By Albert Akota
Former minister of Youth and Sports, Solomon Dalung’s name did not make the list of 43 ministerial nominees sent by President Muhammadu Buhari to the Senate yesterday for screening and confirmation.
President of the Senate, Senator Ahmed Lawan read the names at yesterday’s plenary session with Dalung’s name missing.
The 54-year-old was engaged in bitter row with leadership of the Nigeria Football Federation for the better part of his tenure as minister of youth and sports.
There was the avoidable crisis in the basketball and athletics federations, as well as the ‘missing IAAF $130,000’, among many other lows, which did not help the rating of the beret wearing ex-minister.
He was rumoured to be among the list of ministerial nominees and favoured to return to the post especially after he was named in the 11-man federal government delegation to offer support to the Super Eagles at the recently concluded 2019 Africa Cup of Nations in Egypt.
The sports fraternity in Nigeria will now await the appointment of a new minister with lawyer, Festus Keyamo, a staunch football lover the only notable name who is well associated with sports on the list of the nominees.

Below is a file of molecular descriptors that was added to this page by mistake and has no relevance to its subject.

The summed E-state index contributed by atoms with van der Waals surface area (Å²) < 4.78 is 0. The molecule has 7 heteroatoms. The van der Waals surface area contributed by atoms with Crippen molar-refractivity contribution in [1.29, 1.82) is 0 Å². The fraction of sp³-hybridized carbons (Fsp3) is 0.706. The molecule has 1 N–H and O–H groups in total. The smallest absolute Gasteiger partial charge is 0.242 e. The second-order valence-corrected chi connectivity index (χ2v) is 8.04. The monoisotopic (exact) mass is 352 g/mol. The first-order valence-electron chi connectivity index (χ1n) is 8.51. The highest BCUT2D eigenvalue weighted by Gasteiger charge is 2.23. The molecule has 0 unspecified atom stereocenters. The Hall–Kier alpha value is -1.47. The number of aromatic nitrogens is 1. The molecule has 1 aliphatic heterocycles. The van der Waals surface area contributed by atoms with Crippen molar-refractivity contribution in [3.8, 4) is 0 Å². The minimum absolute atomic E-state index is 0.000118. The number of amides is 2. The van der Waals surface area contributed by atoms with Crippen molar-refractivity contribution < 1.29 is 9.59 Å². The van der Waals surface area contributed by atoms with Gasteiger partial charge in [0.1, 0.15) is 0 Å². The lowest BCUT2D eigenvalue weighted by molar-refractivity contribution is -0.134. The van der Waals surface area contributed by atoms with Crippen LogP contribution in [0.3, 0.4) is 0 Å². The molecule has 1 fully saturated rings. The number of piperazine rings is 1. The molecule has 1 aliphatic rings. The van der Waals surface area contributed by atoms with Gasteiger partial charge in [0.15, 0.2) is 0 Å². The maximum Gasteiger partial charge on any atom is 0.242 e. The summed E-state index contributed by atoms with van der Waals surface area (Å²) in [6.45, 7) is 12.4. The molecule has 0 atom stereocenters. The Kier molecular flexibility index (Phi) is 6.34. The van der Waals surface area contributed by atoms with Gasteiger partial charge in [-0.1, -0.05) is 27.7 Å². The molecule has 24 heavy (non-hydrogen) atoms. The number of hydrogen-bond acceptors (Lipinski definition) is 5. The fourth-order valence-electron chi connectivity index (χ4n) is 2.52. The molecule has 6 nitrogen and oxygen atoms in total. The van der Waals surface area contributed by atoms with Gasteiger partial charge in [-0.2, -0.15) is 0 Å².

Dalung had earlier said that his reappointment by President Muhammadu Buhari is unstoppable by “any human being.”
When asked to clarify allegations that he had issues with some stakeholders he perceived were working against his reappointment, Dalung replied, “No, there is nobody born of a woman that can stop my appointment if God wants it to be. I am not carried away by such sentiments.”
The Plateau-born lawyer, who insisted that he managed the crisis “effectively” as minister, noted that he was prepared to bring advancement to the sports sector, if reappointed.
“It’s God that gives power. If He chooses again to give me power, I think I will focus more on consolidating on a very viable grassroots development architecture; I will redirect most of government’s funds to that.
The professional athletes will always be compensated for representing the country, but we need to balance things.
“I hope to also de-emphasise the construction of some of the giant sporting infrastructures that we have, as well as align myself with the world by adapting to convertible methods.
You can build up a sporting arena, play and still use the venue for another thing. I saw that when we went for the Commonwealth Games (Australia 2018).